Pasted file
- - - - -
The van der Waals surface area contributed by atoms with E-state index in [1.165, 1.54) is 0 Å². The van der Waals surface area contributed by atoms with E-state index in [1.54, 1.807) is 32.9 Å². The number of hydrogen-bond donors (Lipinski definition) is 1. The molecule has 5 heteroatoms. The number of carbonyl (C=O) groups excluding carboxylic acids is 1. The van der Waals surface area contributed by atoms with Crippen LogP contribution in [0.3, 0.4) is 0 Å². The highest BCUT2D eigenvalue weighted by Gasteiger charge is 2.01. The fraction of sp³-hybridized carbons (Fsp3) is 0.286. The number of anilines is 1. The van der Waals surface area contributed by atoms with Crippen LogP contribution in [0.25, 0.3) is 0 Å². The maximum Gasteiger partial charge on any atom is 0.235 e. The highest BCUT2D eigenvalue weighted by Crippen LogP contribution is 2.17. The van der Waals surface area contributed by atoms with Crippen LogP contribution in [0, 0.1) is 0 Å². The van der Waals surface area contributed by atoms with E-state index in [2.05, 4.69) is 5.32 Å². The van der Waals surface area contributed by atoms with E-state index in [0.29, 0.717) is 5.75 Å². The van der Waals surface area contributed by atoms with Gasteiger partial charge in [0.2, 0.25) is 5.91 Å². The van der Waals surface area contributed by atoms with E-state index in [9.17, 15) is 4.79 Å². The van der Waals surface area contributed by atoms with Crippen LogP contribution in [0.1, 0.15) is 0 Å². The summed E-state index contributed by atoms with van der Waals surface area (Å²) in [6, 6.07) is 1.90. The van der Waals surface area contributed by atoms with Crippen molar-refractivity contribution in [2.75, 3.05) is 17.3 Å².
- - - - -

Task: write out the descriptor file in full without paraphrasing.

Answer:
The van der Waals surface area contributed by atoms with E-state index in [1.165, 1.54) is 0 Å². The van der Waals surface area contributed by atoms with E-state index in [1.54, 1.807) is 32.9 Å². The number of hydrogen-bond donors (Lipinski definition) is 1. The molecule has 5 heteroatoms. The number of carbonyl (C=O) groups excluding carboxylic acids is 1. The van der Waals surface area contributed by atoms with Crippen LogP contribution in [0.3, 0.4) is 0 Å². The highest BCUT2D eigenvalue weighted by Gasteiger charge is 2.01. The fraction of sp³-hybridized carbons (Fsp3) is 0.286. The number of anilines is 1. The van der Waals surface area contributed by atoms with Crippen LogP contribution in [0.25, 0.3) is 0 Å². The maximum Gasteiger partial charge on any atom is 0.235 e. The highest BCUT2D eigenvalue weighted by Crippen LogP contribution is 2.17. The van der Waals surface area contributed by atoms with Crippen LogP contribution in [0, 0.1) is 0 Å². The van der Waals surface area contributed by atoms with E-state index in [2.05, 4.69) is 5.32 Å². The van der Waals surface area contributed by atoms with E-state index in [0.29, 0.717) is 5.75 Å². The van der Waals surface area contributed by atoms with Gasteiger partial charge in [0.2, 0.25) is 5.91 Å². The van der Waals surface area contributed by atoms with E-state index in [9.17, 15) is 4.79 Å². The van der Waals surface area contributed by atoms with Crippen LogP contribution in [0.1, 0.15) is 0 Å². The summed E-state index contributed by atoms with van der Waals surface area (Å²) in [6, 6.07) is 1.90. The van der Waals surface area contributed by atoms with Crippen molar-refractivity contribution in [2.75, 3.05) is 17.3 Å².